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Three reasons to follow up with rejected physician candidates – Winter 2015

By Aime Echevarria, Creative Strategy Manager, MDR HealthCare Search

Originally published on LinkedIn; shared with permission.

Both in-house and third party recruiters may be getting a bad reputation among physician candidates. Whether it is for getting a barrage of emails for locations they have no interest in or getting calls at their workplace, candidates are often less than pleased with many healthcare recruiters. But even when these annoyances are avoided, many recruiters are guilty of some candidate’s greatest pet peeve: never knowing when they are no longer under consideration for an open position.

It’s easy to make excuses. Physician recruiters are incredibly busy and most would rather spend what little time they have working on candidates who are still under consideration instead of following up with those who have been ruled out. However, making sure rejected physician candidates know when they are no longer in the running can actually pay off in the long run for an organization’s physician recruitment efforts.

Below are three ways letting candidates know when they’ve been ruled out can have a positive impact on your physician recruitment effort.

  1. Maintaining employer reputation
    The intense competition for highly qualified healthcare professionals has been well documented - and it doesn’t look like it will slow down anytime soon. The last thing physician recruiters need when trying to find the next great hire is a bad reputation. When a candidate, especially one who has interviewed with your organization, receives no word regarding the status of their candidacy, their view of the organization may become tarnished. Even worse, the candidate could share this experience with colleagues. In order to prevent the physician - and those in his or her professional circle - from developing a negative view of your organization and hiring practices, it pays to let the candidate know where they stand, in a timely manner. That may mean delivering bad news when you have decided to pursue other candidates.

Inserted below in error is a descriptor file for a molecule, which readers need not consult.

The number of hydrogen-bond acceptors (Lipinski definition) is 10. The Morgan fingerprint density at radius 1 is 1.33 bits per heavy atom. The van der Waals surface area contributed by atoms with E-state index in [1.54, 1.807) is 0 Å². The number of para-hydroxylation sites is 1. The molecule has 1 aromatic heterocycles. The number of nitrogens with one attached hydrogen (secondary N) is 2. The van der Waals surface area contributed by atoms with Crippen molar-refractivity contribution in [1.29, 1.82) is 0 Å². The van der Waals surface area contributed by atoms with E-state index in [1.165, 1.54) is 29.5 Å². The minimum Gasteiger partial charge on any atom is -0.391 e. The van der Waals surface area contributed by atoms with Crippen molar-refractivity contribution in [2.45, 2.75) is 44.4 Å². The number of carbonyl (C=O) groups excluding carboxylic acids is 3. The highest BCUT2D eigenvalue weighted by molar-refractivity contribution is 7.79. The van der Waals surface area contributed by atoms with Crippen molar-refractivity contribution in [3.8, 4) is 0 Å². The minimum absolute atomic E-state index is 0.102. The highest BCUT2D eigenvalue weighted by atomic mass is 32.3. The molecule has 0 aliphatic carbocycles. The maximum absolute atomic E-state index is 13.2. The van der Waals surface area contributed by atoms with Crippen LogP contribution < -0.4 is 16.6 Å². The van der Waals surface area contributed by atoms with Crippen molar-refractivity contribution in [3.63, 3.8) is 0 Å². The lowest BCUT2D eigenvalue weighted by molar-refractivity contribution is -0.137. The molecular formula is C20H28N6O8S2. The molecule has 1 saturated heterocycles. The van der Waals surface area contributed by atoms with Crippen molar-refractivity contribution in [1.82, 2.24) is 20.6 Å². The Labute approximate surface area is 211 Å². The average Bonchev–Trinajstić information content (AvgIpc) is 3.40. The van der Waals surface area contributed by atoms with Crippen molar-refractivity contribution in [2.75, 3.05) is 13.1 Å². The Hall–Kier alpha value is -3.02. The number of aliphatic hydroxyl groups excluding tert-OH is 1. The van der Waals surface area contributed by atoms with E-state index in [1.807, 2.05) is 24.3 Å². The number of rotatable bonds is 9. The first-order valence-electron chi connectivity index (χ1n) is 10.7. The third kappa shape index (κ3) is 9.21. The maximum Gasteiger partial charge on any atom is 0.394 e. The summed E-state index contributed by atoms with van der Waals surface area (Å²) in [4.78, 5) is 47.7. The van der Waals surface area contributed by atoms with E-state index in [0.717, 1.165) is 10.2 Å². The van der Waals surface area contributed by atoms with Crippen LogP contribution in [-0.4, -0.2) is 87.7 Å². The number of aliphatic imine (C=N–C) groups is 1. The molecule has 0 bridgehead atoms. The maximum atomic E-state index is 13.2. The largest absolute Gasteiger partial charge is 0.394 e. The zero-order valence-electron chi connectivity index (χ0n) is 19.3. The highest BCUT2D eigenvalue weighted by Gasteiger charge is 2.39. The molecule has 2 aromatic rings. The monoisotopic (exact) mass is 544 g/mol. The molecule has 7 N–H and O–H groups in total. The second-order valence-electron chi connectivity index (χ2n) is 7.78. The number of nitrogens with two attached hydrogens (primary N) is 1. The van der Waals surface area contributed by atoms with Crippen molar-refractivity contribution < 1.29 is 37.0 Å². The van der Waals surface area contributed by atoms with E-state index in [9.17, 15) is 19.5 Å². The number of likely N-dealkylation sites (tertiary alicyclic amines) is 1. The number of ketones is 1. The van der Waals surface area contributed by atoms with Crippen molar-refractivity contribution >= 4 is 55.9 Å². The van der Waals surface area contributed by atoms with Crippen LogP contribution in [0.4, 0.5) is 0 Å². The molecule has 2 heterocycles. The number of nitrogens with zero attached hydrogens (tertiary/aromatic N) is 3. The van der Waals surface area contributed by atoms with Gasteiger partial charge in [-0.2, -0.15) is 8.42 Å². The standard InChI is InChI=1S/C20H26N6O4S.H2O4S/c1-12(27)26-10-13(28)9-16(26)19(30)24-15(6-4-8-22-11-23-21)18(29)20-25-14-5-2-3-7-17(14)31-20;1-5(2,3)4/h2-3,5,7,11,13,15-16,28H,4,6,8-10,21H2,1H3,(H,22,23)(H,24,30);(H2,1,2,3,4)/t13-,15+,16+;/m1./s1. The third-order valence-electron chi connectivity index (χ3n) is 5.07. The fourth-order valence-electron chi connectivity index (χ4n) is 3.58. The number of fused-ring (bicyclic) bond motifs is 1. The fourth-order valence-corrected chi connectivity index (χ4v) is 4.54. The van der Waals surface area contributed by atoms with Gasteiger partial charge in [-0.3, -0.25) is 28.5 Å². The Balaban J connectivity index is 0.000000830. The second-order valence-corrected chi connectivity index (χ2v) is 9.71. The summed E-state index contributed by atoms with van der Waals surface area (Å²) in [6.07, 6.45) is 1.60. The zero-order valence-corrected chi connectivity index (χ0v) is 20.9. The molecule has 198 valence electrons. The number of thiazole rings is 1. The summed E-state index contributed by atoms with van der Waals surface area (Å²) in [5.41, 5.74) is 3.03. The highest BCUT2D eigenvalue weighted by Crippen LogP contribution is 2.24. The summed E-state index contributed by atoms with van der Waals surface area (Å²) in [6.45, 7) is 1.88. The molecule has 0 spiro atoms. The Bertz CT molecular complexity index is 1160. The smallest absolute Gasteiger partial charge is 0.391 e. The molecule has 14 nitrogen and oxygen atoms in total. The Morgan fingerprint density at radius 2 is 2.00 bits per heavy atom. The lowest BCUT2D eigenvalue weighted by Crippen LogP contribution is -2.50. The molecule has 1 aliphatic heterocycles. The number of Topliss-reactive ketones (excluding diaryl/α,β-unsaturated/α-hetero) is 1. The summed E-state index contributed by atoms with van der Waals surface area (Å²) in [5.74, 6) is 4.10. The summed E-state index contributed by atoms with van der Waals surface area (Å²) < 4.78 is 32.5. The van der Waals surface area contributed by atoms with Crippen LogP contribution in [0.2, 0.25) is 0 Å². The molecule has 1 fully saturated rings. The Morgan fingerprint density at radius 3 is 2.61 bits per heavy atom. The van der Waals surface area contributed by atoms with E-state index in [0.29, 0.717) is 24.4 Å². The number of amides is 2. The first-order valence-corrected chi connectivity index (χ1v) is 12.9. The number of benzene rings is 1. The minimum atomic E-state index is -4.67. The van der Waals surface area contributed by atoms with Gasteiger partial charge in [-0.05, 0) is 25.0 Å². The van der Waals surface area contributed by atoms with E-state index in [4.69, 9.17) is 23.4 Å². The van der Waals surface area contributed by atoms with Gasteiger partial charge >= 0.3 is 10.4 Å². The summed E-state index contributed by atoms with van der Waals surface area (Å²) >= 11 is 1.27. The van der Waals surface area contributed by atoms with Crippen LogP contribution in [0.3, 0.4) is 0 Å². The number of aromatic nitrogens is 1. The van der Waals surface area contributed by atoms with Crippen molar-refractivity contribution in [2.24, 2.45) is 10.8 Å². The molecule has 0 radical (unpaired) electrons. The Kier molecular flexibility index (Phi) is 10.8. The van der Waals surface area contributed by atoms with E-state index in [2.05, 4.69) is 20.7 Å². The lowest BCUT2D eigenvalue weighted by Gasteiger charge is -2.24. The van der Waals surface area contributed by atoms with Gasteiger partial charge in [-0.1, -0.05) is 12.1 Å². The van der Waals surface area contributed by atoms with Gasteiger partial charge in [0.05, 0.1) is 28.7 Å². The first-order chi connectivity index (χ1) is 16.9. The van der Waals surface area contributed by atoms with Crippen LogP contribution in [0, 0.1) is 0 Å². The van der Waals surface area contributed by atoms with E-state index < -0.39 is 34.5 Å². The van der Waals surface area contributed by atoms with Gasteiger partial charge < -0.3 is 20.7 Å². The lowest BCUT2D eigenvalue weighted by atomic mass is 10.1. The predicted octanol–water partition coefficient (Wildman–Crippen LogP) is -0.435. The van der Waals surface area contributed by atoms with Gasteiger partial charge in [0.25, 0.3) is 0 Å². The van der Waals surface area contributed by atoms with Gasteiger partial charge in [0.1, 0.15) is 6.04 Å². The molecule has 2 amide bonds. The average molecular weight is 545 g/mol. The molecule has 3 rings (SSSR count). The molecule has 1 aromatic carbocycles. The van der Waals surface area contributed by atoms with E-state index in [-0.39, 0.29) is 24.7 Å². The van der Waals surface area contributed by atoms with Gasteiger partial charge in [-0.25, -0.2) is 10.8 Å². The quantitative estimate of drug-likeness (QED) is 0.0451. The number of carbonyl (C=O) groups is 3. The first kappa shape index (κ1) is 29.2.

2. Possibility of future hires
    Physician recruiters often come across excellent candidates who may not be a good fit for any of their current opportunities. By sharing this news with the candidate right away, recruiters can then reach out to candidates if an opportunity comes along for which a candidate may be an ideal match. If candidates do not receive timely communication about their status, they might not want anything to do with your organization in the future - something you don’t want to happen!

  3. Opportunity for referrals
    Not all recruiters take the time to let a candidate know their status, which is why it is all the more important to do so. Be considerate and forthright with candidates. In the long run, this will set you and your organization apart and increase the likelihood a rejected physician candidate will refer a colleague who is actively looking for opportunities in your area. In physician recruitment, your reputation can make or break you. Having a sterling reputation can lead to the referrals that fill your vacancies.

    Letting a candidate know they are no longer in the running can be both difficult and time consuming, but it is time well spent. By doing so, recruiters can maintain their organization’s reputation, keep lines of communication open with candidates about future opportunities, and open doors to a whole new pool of candidates.

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